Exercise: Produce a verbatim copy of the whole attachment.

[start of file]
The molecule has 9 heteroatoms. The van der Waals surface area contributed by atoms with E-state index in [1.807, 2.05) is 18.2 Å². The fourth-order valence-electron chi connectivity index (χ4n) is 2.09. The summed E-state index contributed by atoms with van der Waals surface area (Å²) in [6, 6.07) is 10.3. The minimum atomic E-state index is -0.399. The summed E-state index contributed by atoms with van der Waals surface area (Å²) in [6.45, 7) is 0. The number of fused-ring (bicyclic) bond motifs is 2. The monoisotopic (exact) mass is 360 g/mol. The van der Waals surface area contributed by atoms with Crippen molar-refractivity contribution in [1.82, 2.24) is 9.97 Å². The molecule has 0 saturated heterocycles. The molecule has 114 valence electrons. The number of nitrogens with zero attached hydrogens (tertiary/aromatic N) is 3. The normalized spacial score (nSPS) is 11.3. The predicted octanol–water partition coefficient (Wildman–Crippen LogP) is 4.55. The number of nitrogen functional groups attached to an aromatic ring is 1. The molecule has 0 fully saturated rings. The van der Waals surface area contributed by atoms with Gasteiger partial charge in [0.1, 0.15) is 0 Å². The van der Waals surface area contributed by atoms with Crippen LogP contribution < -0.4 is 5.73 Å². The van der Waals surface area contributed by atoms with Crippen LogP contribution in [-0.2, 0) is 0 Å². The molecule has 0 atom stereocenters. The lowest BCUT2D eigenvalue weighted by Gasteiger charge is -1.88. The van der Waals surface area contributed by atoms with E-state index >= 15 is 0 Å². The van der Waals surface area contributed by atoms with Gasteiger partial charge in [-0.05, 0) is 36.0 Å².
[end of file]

The molecule has 9 heteroatoms. The van der Waals surface area contributed by atoms with E-state index in [1.807, 2.05) is 18.2 Å². The fourth-order valence-electron chi connectivity index (χ4n) is 2.09. The summed E-state index contributed by atoms with van der Waals surface area (Å²) in [6, 6.07) is 10.3. The minimum atomic E-state index is -0.399. The summed E-state index contributed by atoms with van der Waals surface area (Å²) in [6.45, 7) is 0. The number of fused-ring (bicyclic) bond motifs is 2. The monoisotopic (exact) mass is 360 g/mol. The van der Waals surface area contributed by atoms with Crippen molar-refractivity contribution in [1.82, 2.24) is 9.97 Å². The molecule has 0 saturated heterocycles. The molecule has 114 valence electrons. The number of nitrogens with zero attached hydrogens (tertiary/aromatic N) is 3. The normalized spacial score (nSPS) is 11.3. The predicted octanol–water partition coefficient (Wildman–Crippen LogP) is 4.55. The number of nitrogen functional groups attached to an aromatic ring is 1. The molecule has 0 fully saturated rings. The van der Waals surface area contributed by atoms with Gasteiger partial charge in [0.1, 0.15) is 0 Å². The van der Waals surface area contributed by atoms with Crippen LogP contribution < -0.4 is 5.73 Å². The van der Waals surface area contributed by atoms with Crippen LogP contribution in [-0.2, 0) is 0 Å². The molecule has 0 atom stereocenters. The lowest BCUT2D eigenvalue weighted by Gasteiger charge is -1.88. The van der Waals surface area contributed by atoms with E-state index >= 15 is 0 Å². The van der Waals surface area contributed by atoms with Gasteiger partial charge in [-0.05, 0) is 36.0 Å².